Jonna Louis-Jensen's 1993 essay, "A Good Day's Work: Laxdaela Saga, Chapter 49," seems somewhat unsatisfying now that the same field has been plowed more deeply by Jón Hnefel Ađalsteinsson. Still, the possible implications of Guđrun's seemingly offhand remark about her husband's slaying of her lover, "morning tasks are often mixed--I have spun yarn for twelve ells of homespun, and you have killed Kjartan," make for a fascinating yarn (pun intended).
Jón Karl Helgason accomplishes the rare feat of engaging in postmodern analysis without lapsing into complete nonsense in his "'Ţegi ţu Ţórr!': Gender, Class, and Discourse in Ţrymskviđa." Ţórr's loss of his hammer is first interpreted in terms of a masculine fear of loss of sexual power; then the text is given a rather forced gloss in terms of relative social standing, or class; and finally the discourse among the characters is analyzed for the light it may throw on their respective status.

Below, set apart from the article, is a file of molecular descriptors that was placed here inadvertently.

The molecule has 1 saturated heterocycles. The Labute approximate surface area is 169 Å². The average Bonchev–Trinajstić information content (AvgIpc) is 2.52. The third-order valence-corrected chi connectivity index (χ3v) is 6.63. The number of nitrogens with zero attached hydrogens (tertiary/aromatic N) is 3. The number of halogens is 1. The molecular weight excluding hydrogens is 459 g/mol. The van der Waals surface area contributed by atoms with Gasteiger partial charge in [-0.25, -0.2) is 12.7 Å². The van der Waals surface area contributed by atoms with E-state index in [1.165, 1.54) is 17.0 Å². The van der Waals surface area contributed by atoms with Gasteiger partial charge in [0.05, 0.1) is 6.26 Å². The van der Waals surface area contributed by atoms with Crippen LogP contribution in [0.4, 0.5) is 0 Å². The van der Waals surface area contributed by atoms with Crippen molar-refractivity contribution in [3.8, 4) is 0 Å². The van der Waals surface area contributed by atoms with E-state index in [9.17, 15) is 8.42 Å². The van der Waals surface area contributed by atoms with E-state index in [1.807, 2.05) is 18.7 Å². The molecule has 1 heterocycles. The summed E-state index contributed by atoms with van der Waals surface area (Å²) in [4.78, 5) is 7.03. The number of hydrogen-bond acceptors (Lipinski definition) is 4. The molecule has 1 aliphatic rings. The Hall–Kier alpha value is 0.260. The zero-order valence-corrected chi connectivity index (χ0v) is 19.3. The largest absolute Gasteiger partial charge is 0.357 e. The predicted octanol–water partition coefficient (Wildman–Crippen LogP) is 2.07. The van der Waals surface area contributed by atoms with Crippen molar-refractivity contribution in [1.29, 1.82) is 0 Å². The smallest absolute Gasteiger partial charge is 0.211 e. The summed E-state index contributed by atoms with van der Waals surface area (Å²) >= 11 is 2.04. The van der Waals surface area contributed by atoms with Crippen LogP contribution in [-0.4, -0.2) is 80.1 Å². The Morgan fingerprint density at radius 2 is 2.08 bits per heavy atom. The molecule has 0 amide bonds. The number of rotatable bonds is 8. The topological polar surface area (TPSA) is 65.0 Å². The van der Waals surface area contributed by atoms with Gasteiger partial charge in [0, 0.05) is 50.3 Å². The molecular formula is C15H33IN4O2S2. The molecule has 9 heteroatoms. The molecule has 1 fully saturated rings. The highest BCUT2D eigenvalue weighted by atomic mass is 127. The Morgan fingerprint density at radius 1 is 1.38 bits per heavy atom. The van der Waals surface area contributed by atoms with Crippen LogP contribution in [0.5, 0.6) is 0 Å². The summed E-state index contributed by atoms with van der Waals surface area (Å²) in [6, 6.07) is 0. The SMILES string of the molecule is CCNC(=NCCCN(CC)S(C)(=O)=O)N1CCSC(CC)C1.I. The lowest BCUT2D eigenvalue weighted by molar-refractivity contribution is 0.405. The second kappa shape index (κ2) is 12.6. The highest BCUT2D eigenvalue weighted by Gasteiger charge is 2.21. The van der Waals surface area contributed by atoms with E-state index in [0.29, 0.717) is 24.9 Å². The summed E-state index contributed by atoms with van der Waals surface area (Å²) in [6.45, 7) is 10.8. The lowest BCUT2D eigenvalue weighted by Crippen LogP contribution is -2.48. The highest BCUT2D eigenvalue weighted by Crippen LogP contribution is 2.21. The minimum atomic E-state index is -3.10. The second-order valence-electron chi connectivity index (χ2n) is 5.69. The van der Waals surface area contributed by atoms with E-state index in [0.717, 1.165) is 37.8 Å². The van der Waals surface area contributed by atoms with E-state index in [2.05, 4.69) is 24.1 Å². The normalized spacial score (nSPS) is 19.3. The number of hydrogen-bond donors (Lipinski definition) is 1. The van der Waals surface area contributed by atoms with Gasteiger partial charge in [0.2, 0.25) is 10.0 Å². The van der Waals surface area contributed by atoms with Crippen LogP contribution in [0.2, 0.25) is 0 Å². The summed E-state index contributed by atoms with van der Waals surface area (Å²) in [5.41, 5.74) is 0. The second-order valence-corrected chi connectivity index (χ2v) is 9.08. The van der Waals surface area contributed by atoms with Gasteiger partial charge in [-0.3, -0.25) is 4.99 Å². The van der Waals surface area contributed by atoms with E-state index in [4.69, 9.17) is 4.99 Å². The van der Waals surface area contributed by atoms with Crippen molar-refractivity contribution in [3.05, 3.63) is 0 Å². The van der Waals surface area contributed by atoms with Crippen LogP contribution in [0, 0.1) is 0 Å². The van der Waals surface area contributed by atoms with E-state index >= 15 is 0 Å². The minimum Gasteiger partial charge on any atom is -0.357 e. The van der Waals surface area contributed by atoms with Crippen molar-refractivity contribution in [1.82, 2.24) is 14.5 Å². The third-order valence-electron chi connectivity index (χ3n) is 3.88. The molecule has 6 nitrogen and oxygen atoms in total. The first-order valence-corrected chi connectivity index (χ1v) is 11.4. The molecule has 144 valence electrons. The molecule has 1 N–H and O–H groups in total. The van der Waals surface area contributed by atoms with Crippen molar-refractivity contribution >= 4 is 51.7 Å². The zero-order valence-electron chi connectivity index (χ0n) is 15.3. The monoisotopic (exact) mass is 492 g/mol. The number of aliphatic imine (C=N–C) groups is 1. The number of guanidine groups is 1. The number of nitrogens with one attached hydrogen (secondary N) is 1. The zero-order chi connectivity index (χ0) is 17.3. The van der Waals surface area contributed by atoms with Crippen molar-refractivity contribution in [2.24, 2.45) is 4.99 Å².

The field of Old Norse literature includes much more than just the Eddic and skaldic poetry and family and kings' sagas that are of most interest to today´s heathens. A number of the contributions to Cold Counsel therefore have their focus in areas that may seem not particularly relevant to pre-Christian social practices and beliefs. For example, Randi Eldevik's "Women's Voice in Old Norse Literature: The Case of Trójumanna Saga," deals with the representation of women in an Old Norse account of the Trojan War, based on foreign sources, while Shaun Hughes' "The Re-Emergence of Women's Voices in Old Icelandic Literature, 1500-1800," as the title implies, deals primarily with the increased recognition of women's literary contributions in the post-medieval era. Marianne E. Kalinke teases more than one might expect out of the late medieval Víglundar Saga in her "Fathers, Mothers, and Daughters: 'Hver er ađ ráđa?'." Kalinke sees the text as a bridal-quest romance which eschews the fantasy that normally characterizes such works, in favor of a dynamic portrayal of a struggle for authority among an unusual triangle of characters-father, mother, and daughter. I'm really not sure what point Kerry Shea is making in "Male Bonding, Female Body: The Absenting of Women in 'Bisclaretz lióđ'" (it has something to do with castration and women whose noses are bitten off), and frankly, I found Regina Psaki's treatment of women's place in the intensely Christian milieu of Parceval's Saga unreadable.